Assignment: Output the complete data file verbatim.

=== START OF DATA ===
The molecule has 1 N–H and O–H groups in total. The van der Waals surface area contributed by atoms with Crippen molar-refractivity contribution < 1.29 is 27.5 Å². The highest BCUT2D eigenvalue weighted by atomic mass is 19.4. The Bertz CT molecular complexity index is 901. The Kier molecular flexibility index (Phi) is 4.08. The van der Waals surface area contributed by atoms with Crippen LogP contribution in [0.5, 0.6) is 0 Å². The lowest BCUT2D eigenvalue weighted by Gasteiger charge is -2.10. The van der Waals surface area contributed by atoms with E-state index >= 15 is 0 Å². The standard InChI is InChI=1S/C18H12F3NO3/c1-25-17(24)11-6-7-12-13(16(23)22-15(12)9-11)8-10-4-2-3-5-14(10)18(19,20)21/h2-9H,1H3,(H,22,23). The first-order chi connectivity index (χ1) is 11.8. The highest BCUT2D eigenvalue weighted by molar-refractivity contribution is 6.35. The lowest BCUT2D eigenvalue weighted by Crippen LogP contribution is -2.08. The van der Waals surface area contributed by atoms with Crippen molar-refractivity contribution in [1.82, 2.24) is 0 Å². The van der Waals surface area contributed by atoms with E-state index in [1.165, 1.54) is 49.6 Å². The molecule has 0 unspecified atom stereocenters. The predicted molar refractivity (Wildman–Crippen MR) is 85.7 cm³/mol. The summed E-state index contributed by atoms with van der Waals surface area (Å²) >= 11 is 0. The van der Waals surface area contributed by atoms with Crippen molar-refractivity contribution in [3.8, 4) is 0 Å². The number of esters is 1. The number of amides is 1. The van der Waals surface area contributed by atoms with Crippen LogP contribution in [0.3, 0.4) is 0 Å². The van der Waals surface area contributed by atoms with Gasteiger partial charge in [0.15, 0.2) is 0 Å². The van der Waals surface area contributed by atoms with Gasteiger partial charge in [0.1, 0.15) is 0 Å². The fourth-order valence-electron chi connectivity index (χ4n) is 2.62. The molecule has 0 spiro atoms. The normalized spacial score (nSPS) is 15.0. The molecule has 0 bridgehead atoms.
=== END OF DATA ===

The molecule has 1 N–H and O–H groups in total. The van der Waals surface area contributed by atoms with Crippen molar-refractivity contribution < 1.29 is 27.5 Å². The highest BCUT2D eigenvalue weighted by atomic mass is 19.4. The Bertz CT molecular complexity index is 901. The Kier molecular flexibility index (Phi) is 4.08. The van der Waals surface area contributed by atoms with Crippen LogP contribution in [0.5, 0.6) is 0 Å². The lowest BCUT2D eigenvalue weighted by Gasteiger charge is -2.10. The van der Waals surface area contributed by atoms with E-state index >= 15 is 0 Å². The standard InChI is InChI=1S/C18H12F3NO3/c1-25-17(24)11-6-7-12-13(16(23)22-15(12)9-11)8-10-4-2-3-5-14(10)18(19,20)21/h2-9H,1H3,(H,22,23). The first-order chi connectivity index (χ1) is 11.8. The highest BCUT2D eigenvalue weighted by molar-refractivity contribution is 6.35. The lowest BCUT2D eigenvalue weighted by Crippen LogP contribution is -2.08. The van der Waals surface area contributed by atoms with Crippen molar-refractivity contribution in [1.82, 2.24) is 0 Å². The van der Waals surface area contributed by atoms with E-state index in [1.165, 1.54) is 49.6 Å². The molecule has 0 unspecified atom stereocenters. The predicted molar refractivity (Wildman–Crippen MR) is 85.7 cm³/mol. The summed E-state index contributed by atoms with van der Waals surface area (Å²) >= 11 is 0. The van der Waals surface area contributed by atoms with Crippen molar-refractivity contribution in [3.8, 4) is 0 Å². The number of esters is 1. The number of amides is 1. The van der Waals surface area contributed by atoms with Crippen LogP contribution in [0.3, 0.4) is 0 Å². The van der Waals surface area contributed by atoms with Gasteiger partial charge in [0.15, 0.2) is 0 Å². The van der Waals surface area contributed by atoms with Gasteiger partial charge in [0.1, 0.15) is 0 Å². The fourth-order valence-electron chi connectivity index (χ4n) is 2.62. The molecule has 0 spiro atoms. The normalized spacial score (nSPS) is 15.0. The molecule has 0 bridgehead atoms.